When COVID-19 hit, we were all told to work remotely to respect the social isolation efforts. There were many challenges in doing so, but ultimately we got to a working state. Now with a “new normal” of remote work evolving, organizations are finding new barriers to overcome.
I had just returned from a vacation from Barbados when the orders came that anyone returning to the country needed to self-isolate for 14 days. Then came the orders from my employer, the Canadian Federal Government, that non-essential personnel were to work from home.
Like many other private and public institutions, new ways of working needed to be devised. The best technology platform for video conferencing needed to be chosen. The IT infrastructure was taxed to its maximum and needed upgrading. Managers needed to reach out proactively with their staff to deal with the mental stress of the situation.
Then a new stasis was reached. Everyone adapted more or less to the remote work from home. The hope was that this would be temporary and we could go back to regular operations soon.
It is now clear that there is no defined end in site. Organizations will need to continue to have remote workers. When a trend is sustained long enough it will establish a new normal. We are now at that tipping point. Managers need to establish solid new work parameters to accommodate remote and perhaps a hybrid of remote and on-site workers. A sustainable model for the new workplace is called for.
To build a new workplace model, we need to examine what has worked and not-worked so far. The Wall Street Journal posted this week some of the findings. On the plus side, it was found that incredibly most companies went home and did something incredible.They got their work done, seemingly without missing a beat. Executives were amazed at how well their workers performed remotely, even while juggling child care and the distractions of home.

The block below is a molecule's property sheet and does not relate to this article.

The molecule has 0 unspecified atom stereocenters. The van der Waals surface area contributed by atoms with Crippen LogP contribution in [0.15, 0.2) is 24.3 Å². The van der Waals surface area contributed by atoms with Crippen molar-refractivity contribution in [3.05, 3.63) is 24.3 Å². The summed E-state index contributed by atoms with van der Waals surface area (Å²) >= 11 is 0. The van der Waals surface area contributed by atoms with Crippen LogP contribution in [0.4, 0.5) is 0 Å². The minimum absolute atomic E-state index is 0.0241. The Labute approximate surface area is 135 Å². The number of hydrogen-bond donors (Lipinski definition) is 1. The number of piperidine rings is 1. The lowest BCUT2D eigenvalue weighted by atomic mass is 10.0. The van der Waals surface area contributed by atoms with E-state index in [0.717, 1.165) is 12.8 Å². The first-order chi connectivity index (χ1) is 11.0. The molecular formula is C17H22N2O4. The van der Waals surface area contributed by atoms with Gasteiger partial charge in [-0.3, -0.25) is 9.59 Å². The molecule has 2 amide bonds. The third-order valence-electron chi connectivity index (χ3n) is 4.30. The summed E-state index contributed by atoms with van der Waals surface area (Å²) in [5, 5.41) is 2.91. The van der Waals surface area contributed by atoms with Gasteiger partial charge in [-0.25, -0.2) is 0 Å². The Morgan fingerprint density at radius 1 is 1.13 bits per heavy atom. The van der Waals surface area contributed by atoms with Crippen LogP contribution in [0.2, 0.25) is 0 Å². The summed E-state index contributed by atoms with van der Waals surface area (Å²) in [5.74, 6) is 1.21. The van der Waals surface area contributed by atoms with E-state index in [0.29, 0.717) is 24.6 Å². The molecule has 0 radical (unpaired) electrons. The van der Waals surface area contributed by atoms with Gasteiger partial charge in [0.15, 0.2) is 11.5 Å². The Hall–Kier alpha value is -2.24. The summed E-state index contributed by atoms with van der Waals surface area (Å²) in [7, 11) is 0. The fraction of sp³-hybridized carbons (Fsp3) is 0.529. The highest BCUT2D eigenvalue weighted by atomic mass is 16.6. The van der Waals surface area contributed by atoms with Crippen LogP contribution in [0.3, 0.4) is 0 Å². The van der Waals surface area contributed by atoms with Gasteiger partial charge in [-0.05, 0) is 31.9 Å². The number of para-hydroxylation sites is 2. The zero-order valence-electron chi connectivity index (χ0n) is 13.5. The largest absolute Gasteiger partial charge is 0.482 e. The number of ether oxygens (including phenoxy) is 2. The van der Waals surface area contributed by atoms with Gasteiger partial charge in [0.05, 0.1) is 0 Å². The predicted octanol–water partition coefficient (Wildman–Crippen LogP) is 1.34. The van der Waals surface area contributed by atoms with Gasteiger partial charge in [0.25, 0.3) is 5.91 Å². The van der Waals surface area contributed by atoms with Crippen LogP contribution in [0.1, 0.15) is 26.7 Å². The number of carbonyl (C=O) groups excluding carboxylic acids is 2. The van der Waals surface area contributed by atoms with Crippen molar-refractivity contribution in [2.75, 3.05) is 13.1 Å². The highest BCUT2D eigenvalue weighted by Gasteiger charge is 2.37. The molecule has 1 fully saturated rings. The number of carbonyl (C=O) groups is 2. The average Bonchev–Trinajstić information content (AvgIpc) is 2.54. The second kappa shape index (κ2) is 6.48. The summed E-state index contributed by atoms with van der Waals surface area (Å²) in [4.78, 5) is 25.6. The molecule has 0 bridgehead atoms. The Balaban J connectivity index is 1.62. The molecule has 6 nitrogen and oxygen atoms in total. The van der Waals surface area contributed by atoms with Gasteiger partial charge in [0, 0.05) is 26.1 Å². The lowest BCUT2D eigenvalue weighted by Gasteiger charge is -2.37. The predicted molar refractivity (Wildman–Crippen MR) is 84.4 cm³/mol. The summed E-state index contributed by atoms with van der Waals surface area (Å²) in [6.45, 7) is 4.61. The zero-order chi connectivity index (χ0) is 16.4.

But as time stretched on, there are some cracks starting to emerge. Projects take longer. Training is tougher. Hiring and integrating new employees, more complicated. Some employers say their workers appear less connected and bosses fear that younger professionals aren’t developing at the same rate as they would in offices, sitting next to colleagues and absorbing how they do their jobs.
As a result there is an emerging sense that the current model is not sustainable. The early productivity gains have peaked because workers left in March with a sense of doom, that their jobs were at stake. Now people are showing signs of fatigue.
Organizations, such as the Canada School of Public Service, have put out good practice guidelines for remote work. It is however, up to individual work units to implement them. And this is a new demand on managers on top of trying to keep the workflow going.
There are companies, such as Virtual Team Builders, who have years of experience in advising and guiding managers navigate the remote work force issue. They provide a situational assessment of your current context and develop a training roadmap towards a more effective and efficient work model to accommodate both remote only and hybrid remote/on-site workers cases.
In summary, it was easy to go remote fast in an urgent scenario. It doesn’t mean that it was great. New challenges are emerging that require a new work place model. Yet managers are left needing to implement this.
Just contact me at firstname.lastname@example.org to further discover how Virtual Team Builders can help you meet the new demands of the work place.